“That ‘blunder’ began with Britain’s 1947 partition of its Indian colony into a Hindu-majority India and a Muslim-majority Pakistan. The status of what was then the principality of Jammu and Kashmir was left undecided.”
While mentioning the intervention by the world body, the newspaper writes, “The United Nations recommended holding a referendum to let Kashmiris decide their fate, but that never happened.” In this volatile stew, India’s latest action provoked instant vows of resistance. The Kashmiris are especially incensed by the lifting of a ban they had long imposed on the purchase of land by non-residents, to prevent their land from being bought up by Indians, the newspaper wrote. It quoted Mehbooba Mufti as having said, “There will be chaos if our identity is compromised.”
A US-based media watchdog, the Committee to Protect Journalists, in a statement expressed alarm over communication blackout in occupied Jammu and Kashmir.
British MPs want international observers
Meanwhile, British Member of Parliament and head of the All Party Parliamentary Group on Kashmir, Debbie Abrahams, in a letter to the UN Secretary General, Antonio Guterres, expressed concern over the abrogation of Article 370, increased tension in South Asia and use of cluster bombs on unarmed civilians in Kashmir by India. He said if this proves true, this would be a violation of the Convention on Cluster Munitions and international humanitarian law.
While stressing the need for sending international observers to assess the situation in occupied Kashmir, he also asked the UN chief to consider the United Nations’ role in this regard.
Other Members of British Parliament, Andrew James Griffiths, Paula Sherriff and Muhammad Yasin in their letters to their Foreign Secretary Dominic Raab asked him to prevail upon Indian Prime Minister Narendra Modi to stop human rights violations in Kashmir and seek a solution to the Kashmir issue through talks.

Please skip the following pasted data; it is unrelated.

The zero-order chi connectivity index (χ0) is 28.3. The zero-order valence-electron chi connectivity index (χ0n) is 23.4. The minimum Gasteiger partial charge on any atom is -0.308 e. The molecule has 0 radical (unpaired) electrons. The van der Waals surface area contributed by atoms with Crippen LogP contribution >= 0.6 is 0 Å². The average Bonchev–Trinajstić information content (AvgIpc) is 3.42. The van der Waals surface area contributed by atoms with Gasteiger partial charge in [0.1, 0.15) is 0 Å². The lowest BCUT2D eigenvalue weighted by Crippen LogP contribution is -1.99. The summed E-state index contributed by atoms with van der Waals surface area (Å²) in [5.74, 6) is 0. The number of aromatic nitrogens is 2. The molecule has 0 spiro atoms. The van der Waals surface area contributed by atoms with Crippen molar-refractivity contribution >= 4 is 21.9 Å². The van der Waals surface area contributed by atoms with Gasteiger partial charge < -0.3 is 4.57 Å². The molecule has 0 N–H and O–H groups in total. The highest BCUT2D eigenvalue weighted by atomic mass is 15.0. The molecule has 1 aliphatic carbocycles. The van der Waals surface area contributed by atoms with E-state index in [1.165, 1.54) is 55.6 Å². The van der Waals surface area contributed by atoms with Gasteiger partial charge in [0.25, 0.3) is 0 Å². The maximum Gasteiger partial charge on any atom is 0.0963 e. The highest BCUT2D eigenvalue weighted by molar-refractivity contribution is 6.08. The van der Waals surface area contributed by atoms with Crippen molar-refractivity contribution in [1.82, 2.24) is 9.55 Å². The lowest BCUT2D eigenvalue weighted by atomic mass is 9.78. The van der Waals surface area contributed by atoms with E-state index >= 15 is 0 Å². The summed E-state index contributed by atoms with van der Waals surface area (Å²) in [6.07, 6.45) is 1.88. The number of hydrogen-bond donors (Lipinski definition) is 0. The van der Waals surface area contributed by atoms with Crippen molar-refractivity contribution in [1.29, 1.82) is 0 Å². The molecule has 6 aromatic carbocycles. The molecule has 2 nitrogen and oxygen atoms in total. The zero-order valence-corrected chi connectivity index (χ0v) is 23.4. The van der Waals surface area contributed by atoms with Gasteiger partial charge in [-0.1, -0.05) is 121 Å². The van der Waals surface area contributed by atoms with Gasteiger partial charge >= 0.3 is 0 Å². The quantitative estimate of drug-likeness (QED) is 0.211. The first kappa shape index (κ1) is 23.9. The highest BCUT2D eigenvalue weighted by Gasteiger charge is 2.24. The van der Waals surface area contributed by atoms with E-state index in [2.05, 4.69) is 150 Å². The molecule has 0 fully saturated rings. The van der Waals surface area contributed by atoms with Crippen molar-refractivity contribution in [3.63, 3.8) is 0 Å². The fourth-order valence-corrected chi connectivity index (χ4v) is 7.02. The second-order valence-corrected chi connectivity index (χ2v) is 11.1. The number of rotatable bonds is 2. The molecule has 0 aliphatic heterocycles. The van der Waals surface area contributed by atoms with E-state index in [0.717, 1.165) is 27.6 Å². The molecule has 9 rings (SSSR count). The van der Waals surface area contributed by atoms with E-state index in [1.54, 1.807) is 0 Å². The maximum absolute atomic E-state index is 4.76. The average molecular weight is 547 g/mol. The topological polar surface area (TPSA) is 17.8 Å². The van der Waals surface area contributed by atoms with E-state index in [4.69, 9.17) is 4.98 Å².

Canada’s NDP concerned over IOK situation
Canada’s third largest federal political party, NDP has expressed serious concern over the prevailing grim situation in occupied Kashmir.
The NDP Foreign Affairs Critic, Guy Caron, in a statement said, New Democrats are deeply concerned by reports of the Indian government’s crackdown in recent days in Kashmir. He said, the government of Prime Minister, Narendra Modi recently took steps to revoke Article 370 of the Indian Constitution which granted Kashmir considerable autonomy and moved to arrest top Kashmiri political leaders, deploy thousands of troops, impose a shutdown of telephone and internet services and restrict peaceful assembly.
“Like Amnesty International and other civil society groups, we are troubled by such actions, which provide fertile ground for more human rights abuses in a region where the people of Kashmir regularly suffer abuses such as excessive force, arbitrary detention and the lack of due process, and communications blackouts,” he said.
Guy Caron said that Canada’s Liberal Party government must find the courage to firmly communicate these human rights concerns to the Indian authorities. “We must always have a foreign policy that is based on human rights and international law, not one that pays lip service to a “rules-based international order” without actually standing up for those rules,” he ad